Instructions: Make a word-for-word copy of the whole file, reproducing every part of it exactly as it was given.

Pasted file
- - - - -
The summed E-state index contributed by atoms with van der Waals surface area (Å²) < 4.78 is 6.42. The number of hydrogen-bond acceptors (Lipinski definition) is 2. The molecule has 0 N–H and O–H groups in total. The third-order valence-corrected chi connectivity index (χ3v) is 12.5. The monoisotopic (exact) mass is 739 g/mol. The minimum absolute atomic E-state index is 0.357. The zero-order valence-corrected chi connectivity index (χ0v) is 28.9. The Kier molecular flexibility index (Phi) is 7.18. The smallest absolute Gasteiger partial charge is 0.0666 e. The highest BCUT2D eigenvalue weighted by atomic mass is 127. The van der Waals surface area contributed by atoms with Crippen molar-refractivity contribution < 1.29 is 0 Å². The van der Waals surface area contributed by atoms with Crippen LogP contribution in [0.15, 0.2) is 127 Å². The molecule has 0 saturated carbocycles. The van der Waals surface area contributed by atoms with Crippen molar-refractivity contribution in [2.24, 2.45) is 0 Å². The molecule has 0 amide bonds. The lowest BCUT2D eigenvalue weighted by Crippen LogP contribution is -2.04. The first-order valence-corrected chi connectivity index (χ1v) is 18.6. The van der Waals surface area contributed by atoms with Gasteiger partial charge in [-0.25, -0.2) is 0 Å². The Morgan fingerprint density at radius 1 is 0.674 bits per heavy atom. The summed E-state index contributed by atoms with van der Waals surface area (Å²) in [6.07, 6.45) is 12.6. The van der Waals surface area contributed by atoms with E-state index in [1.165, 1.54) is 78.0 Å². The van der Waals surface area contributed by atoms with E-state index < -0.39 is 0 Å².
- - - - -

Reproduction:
The summed E-state index contributed by atoms with van der Waals surface area (Å²) < 4.78 is 6.42. The number of hydrogen-bond acceptors (Lipinski definition) is 2. The molecule has 0 N–H and O–H groups in total. The third-order valence-corrected chi connectivity index (χ3v) is 12.5. The monoisotopic (exact) mass is 739 g/mol. The minimum absolute atomic E-state index is 0.357. The zero-order valence-corrected chi connectivity index (χ0v) is 28.9. The Kier molecular flexibility index (Phi) is 7.18. The smallest absolute Gasteiger partial charge is 0.0666 e. The highest BCUT2D eigenvalue weighted by atomic mass is 127. The van der Waals surface area contributed by atoms with Crippen molar-refractivity contribution < 1.29 is 0 Å². The van der Waals surface area contributed by atoms with Crippen LogP contribution in [0.15, 0.2) is 127 Å². The molecule has 0 saturated carbocycles. The van der Waals surface area contributed by atoms with Crippen molar-refractivity contribution in [2.24, 2.45) is 0 Å². The molecule has 0 amide bonds. The lowest BCUT2D eigenvalue weighted by Crippen LogP contribution is -2.04. The first-order valence-corrected chi connectivity index (χ1v) is 18.6. The van der Waals surface area contributed by atoms with Gasteiger partial charge in [-0.25, -0.2) is 0 Å². The Morgan fingerprint density at radius 1 is 0.674 bits per heavy atom. The summed E-state index contributed by atoms with van der Waals surface area (Å²) in [6.07, 6.45) is 12.6. The van der Waals surface area contributed by atoms with E-state index in [1.165, 1.54) is 78.0 Å². The van der Waals surface area contributed by atoms with E-state index < -0.39 is 0 Å².